Hope this helps ;)
  3. Adam:

    Welcome to Podiatry Arena.:welcome:

    Your question, by the way, is an excellent one.

    The test you are describing has at least a couple of different names: Hubscher Maneuver and Jack's Test.

    Basically, the Hubscher Maneuver is performed with the feet in relaxed bipedal stance with the examiner dorsiflexing the hallux and then observing the results. In a foot with normal 1st metatarsophalangeal joint (MPJ) dorsiflexion (about 65- 70 degrees), normal medial longitudinal arch (MLA) height, an intact plantar fascia and a normal subtalar joint (STJ) axis location, the Hubscher Maneuver will produce hallux dorsiflexion, first ray plantarflexion, STJ supination and external tibial rotation as originally described by John Hicks nearly six decades ago (Hicks JH: The mechanics of the foot. II. The plantar aponeurosis and the arch. J Anatomy. 88:24-31, 1954).

    If however, hallux dorsiflexion with the feet in relaxed bipedal stance produces limited to no hallux dorsiflexion, and that foot also has its normal range of hallux dorsiflexion (i.e. 65-70 degrees) in the non-weightbearing examination, then we would consider that foot to have a functional hallux limitus (FnHL), first described by Patrick Laird, DPM in 1972 (Laird PO: Functional hallux limitus. The Illinois Podiatrist. 9:4, 1972).

    Holding the foot supinated while in relaxed bipedal stance with the first metatarsal head being non-weightbearing will, of course, produce increased hallux dorsiflexion since the plantar fascial band (i.e. medial slip of central component of plantar aponeurosis) will be unloaded while the foot is standing with the first metatarsal head non-weightbearing. This modified test you are describing here, with the first metatarsal head non-weightbearing, however, would not be considered to be either a Jack's Test or a Hubscher Maneuver since both of these tests are always done while the foot is in relaxed bipedal stance position.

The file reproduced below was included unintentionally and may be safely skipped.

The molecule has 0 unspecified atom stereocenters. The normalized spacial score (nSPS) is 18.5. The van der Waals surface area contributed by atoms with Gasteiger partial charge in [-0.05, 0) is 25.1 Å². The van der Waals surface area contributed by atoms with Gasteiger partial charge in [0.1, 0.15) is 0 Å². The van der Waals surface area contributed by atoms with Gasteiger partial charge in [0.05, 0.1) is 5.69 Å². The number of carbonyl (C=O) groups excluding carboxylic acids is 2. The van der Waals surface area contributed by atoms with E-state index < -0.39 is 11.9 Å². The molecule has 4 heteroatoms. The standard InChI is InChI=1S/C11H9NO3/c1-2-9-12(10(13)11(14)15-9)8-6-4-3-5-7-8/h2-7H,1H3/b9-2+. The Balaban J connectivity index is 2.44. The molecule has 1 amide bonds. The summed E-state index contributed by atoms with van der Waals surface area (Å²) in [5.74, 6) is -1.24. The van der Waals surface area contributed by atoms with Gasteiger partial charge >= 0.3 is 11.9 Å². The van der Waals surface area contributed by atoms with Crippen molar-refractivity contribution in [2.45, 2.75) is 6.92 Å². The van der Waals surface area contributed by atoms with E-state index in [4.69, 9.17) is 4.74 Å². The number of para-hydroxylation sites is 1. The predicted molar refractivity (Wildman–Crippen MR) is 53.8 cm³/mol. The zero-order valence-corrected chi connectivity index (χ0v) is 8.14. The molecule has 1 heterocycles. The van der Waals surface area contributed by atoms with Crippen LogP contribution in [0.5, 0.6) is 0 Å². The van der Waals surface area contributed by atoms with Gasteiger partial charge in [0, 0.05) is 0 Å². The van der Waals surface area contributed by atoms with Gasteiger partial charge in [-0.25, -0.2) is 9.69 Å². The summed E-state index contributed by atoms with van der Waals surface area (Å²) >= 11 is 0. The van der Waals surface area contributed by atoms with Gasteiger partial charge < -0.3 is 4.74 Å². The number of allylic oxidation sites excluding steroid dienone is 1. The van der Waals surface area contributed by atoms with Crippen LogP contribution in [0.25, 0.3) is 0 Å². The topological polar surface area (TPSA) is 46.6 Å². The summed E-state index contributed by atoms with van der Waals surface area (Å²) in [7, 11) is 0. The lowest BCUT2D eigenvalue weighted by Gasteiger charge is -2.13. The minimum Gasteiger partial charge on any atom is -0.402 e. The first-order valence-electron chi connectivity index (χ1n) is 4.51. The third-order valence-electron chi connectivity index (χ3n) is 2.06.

In addition, it would be very difficult to get a valid Hubscher Maneuver trying to perform the test on your own body since the individual must be standing upright in order to get a valid test. Leaning the body forward, with the center of mass (CoM) more anterior to the ankle joint axis will increase the force required to dorsiflex the hallux while leaning the body backward, with the CoM posterior to the ankle joint axis will decrease the force required to dorsiflex the hallux.